Becton Dickinson Votes for Biology
Becton Dickinson, with huge shares in its core markets, has turned increasingly to research-intensive, high-payoff projects for its future growth. Its most ambitious program is in genetic diagnostics, where recent deals with The Institute for Genomic Research and Millennium Predictive Medicine have made it the diagnostics industry's highest-flying dealmaker. Its hope is to find the rarest and most valuable of all diagnostic products: a patented disease marker.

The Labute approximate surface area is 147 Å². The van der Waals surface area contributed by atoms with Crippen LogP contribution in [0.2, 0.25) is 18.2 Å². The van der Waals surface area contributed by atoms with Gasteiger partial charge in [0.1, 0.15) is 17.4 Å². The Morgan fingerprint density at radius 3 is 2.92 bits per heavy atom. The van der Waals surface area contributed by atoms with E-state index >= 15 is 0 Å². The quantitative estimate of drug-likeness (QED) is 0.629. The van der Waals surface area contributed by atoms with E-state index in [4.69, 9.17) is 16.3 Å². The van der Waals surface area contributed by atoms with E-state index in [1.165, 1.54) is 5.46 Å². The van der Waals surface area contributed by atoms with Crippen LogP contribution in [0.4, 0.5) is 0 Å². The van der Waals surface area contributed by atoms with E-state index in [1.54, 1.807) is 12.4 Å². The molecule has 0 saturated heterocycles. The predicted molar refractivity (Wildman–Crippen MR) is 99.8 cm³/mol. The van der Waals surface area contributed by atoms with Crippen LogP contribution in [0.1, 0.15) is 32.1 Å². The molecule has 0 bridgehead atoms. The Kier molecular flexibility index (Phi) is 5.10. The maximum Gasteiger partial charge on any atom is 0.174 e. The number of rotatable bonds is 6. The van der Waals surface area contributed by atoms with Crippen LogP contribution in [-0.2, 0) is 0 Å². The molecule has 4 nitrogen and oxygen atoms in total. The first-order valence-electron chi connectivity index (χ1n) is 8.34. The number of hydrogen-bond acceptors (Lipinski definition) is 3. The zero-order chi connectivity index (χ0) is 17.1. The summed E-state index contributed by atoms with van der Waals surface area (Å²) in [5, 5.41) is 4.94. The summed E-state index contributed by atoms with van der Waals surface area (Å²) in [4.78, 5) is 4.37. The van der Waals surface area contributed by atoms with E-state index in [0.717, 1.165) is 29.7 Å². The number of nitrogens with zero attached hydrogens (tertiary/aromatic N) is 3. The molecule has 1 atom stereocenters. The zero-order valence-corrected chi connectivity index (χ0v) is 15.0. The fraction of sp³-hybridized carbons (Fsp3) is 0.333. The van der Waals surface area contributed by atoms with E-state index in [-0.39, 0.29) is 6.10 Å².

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Recent legislation requiring hospitals to convert to safety devices to prevent needle-stick injuries has come as a kind of validation for Becton, Dickinson, the market leader in needles and syringes, whose efforts to develop safety products began well before customers or the government required them. Critics have charged that like all big companies with strong market share positions, BD has lagged in technology innovation, preferring to spend its time and energy defending its existing products. BD officials insist that just the opposite is true. But creating meaningful innovation is difficult in the kinds of high volume, low margin product lines that needles and syringes became over the 1980s and 1990s. For one thing, clinician input into new technology designs is rare; at the same time, the statistical data to back the importance of safety product conversions is scant. Perhaps most daunting, in a cost-constrained hospital market, the economic pay-off is still small, at least relative to other medical device innovation. Still, BD officials say, they persevered, leading the way in safety device innovation at a time when the company's interests, arguably, would have been better served defending its core line of conventional devices.
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